Evaluation of hepatotoxicity with off-label oral-treatment doses of voriconazole for invasive fungal infections

Elizabeth Gorski, John S. Esterly, Michael Postelnick, Steven Trifilio, Michael Fotis, Marc H. Scheetz

Research output: Contribution to journalArticlepeer-review

16 Scopus citations

Abstract

The approved treatment dose of intravenous voriconazole is a weight-based dose of 4 mg/kg of body weight twice daily; the approved oral dosing is fixed at 200 mg twice daily. In our institution, patients frequently receive oral high-dose voriconazole at 4 mg/kg twice daily. It is unknown if higher doses are associated with increased hepatotoxicity. A retrospective cohort study of patients treated with oral voriconazole for presumed invasive fungal infection for ≥7 days was completed. Patients receiving a fixed dose (i.e., labeled dose) were frequency matched and compared to those receiving a weight-based dose (i.e., high dose). The primary endpoint of hepatotoxicity was evaluated by using NCI Common Terminology Criteria (CTC) and components of liver enzymes measuring >3× the upper limit of normal (ULN) and >5× baseline measurements. Secondary endpoints included an incidence of other adverse drug events. Twenty-five labeled-dose and 84 high-dose voriconazole patients were studied. Liver enzyme abnormalities were similar between groups, with the exception of labeled-dose patients experiencing more alkaline phosphatase (ALP) CTC >2× the baseline (P = 0.02) and ALP levels >3× the ULN (P = 0.02). Treatment with high dose was associated with the discontinuation of voriconazole for practitioner attribution of adverse drug events (P = 0.03), although reasons varied and no commonality of biomarker abnormality was identified. Multivariate analysis revealed that the duration of therapy and higher mg/kg total daily doses as interval variables were predictive of some hepatotoxicity outcomes. No difference existed in liver abnormalities for high-dose voriconazole; however, higher mg/kg doses and a longer duration of therapy may be associated with hepatotoxicity.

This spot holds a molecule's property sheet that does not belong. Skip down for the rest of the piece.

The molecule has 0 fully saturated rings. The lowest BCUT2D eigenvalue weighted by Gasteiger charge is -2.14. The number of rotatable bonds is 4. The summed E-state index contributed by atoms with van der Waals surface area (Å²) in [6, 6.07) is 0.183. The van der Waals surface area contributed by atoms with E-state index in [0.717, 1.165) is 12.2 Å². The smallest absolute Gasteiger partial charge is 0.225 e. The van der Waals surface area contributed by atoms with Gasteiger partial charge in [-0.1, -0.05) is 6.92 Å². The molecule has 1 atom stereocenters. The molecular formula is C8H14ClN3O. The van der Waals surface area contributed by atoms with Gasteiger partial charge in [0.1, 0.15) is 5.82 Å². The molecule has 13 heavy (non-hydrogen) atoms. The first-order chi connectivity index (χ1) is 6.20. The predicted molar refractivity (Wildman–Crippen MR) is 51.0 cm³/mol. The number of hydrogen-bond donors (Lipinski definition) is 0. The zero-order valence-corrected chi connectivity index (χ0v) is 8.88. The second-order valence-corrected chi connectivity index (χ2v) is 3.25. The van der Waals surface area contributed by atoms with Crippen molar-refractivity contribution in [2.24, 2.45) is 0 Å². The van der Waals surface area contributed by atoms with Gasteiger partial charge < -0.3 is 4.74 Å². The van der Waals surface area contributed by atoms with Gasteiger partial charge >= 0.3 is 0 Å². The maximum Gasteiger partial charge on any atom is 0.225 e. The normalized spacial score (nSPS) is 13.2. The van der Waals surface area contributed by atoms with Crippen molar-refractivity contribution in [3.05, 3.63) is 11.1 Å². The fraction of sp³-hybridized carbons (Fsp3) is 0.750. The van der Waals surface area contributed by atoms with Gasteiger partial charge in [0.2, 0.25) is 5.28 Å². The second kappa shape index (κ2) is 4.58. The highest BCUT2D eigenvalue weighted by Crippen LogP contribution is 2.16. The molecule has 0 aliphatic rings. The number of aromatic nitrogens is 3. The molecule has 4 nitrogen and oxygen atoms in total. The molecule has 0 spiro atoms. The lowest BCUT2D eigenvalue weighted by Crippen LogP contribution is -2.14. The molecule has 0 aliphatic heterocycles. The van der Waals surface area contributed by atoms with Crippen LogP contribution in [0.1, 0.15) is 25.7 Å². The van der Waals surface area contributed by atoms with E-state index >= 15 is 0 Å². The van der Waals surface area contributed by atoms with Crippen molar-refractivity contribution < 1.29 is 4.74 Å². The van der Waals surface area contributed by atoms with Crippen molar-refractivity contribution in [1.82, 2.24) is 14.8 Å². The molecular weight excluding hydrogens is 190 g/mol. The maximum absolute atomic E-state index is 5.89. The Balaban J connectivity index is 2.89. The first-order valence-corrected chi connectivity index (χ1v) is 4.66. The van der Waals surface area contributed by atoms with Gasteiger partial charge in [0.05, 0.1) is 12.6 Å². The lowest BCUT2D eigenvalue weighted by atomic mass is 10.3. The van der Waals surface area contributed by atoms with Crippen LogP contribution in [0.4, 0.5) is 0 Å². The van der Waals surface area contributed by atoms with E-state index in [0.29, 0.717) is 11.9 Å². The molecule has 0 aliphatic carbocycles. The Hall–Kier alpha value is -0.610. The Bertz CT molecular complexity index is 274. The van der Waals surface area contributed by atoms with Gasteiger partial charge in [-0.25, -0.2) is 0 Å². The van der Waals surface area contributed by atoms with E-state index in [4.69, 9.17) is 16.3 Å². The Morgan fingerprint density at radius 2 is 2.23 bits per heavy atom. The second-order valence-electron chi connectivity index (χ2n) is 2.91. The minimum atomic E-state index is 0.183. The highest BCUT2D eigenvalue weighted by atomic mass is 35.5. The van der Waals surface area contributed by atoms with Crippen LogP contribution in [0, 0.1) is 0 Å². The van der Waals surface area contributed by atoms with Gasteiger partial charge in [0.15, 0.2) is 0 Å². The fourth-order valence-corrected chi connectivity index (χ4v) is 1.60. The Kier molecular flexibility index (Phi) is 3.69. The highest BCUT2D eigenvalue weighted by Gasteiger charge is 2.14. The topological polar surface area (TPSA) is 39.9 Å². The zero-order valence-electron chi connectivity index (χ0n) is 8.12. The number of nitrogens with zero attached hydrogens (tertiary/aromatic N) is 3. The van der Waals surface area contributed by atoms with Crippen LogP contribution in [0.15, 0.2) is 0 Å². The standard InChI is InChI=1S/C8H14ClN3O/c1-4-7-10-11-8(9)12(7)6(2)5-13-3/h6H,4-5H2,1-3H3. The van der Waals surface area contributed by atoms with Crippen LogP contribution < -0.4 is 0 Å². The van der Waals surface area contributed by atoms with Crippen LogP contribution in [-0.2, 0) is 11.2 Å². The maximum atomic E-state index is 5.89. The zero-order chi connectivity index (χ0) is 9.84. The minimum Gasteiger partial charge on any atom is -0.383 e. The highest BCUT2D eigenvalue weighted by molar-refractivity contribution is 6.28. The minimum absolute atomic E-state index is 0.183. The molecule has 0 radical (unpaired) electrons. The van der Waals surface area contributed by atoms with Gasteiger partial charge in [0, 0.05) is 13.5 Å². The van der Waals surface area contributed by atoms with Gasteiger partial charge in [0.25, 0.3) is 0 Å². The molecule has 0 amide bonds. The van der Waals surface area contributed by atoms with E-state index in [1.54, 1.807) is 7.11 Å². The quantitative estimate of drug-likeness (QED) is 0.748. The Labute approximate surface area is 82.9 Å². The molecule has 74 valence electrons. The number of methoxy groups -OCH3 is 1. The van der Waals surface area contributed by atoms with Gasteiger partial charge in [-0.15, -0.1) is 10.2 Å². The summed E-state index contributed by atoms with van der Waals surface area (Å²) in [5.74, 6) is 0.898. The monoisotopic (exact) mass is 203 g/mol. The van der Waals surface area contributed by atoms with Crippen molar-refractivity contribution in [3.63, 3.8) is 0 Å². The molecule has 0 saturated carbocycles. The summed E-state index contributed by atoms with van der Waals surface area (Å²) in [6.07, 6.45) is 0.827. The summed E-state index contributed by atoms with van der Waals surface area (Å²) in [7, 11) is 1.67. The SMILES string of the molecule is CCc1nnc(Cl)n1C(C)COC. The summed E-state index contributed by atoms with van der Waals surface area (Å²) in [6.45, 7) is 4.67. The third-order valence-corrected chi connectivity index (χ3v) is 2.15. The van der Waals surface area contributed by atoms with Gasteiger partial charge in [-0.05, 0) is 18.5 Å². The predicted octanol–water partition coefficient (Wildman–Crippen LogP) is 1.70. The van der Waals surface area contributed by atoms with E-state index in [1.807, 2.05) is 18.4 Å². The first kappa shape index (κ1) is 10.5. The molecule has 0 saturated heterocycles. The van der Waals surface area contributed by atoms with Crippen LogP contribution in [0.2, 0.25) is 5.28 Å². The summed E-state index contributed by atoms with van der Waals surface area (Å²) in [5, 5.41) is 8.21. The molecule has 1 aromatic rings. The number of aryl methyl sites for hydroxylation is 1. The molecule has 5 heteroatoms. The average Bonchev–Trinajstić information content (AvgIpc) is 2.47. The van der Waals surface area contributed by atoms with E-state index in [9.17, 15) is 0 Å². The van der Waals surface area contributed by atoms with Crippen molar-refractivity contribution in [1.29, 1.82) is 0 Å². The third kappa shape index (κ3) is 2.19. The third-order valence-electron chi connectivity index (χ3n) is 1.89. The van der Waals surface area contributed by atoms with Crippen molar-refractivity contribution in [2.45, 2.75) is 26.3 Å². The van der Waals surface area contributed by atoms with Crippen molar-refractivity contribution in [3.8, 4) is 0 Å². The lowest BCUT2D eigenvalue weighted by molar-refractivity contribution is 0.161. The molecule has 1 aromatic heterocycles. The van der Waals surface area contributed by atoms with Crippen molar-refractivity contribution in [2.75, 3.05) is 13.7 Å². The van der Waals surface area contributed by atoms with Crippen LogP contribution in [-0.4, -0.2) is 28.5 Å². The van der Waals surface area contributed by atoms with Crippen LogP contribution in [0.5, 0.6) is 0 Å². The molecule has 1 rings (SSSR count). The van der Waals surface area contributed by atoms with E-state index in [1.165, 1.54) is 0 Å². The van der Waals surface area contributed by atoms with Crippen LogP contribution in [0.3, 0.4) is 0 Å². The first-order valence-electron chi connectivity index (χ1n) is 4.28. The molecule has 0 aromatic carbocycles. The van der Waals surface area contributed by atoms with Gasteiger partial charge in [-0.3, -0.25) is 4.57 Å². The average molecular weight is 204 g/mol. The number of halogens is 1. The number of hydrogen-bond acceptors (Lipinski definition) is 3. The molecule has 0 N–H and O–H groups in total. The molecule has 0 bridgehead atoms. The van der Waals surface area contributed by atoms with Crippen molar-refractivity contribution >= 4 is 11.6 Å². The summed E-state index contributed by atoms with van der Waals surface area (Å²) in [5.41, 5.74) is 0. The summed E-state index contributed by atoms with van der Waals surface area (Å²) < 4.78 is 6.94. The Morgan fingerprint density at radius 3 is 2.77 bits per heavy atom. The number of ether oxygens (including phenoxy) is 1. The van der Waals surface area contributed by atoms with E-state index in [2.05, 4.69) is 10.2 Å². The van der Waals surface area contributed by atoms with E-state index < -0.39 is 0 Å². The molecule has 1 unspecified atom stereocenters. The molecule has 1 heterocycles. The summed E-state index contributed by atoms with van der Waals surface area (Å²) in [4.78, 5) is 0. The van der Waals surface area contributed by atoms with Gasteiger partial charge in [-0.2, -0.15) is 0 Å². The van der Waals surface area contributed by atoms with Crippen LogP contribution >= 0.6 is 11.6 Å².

Original languageEnglish (US)
Pages (from-to)184-189
Number of pages6
JournalAntimicrobial agents and chemotherapy
Volume55
Issue number1
DOIs
StatePublished - Jan 2011

ASJC Scopus subject areas

  • Pharmacology
  • Pharmacology (medical)
  • Infectious Diseases

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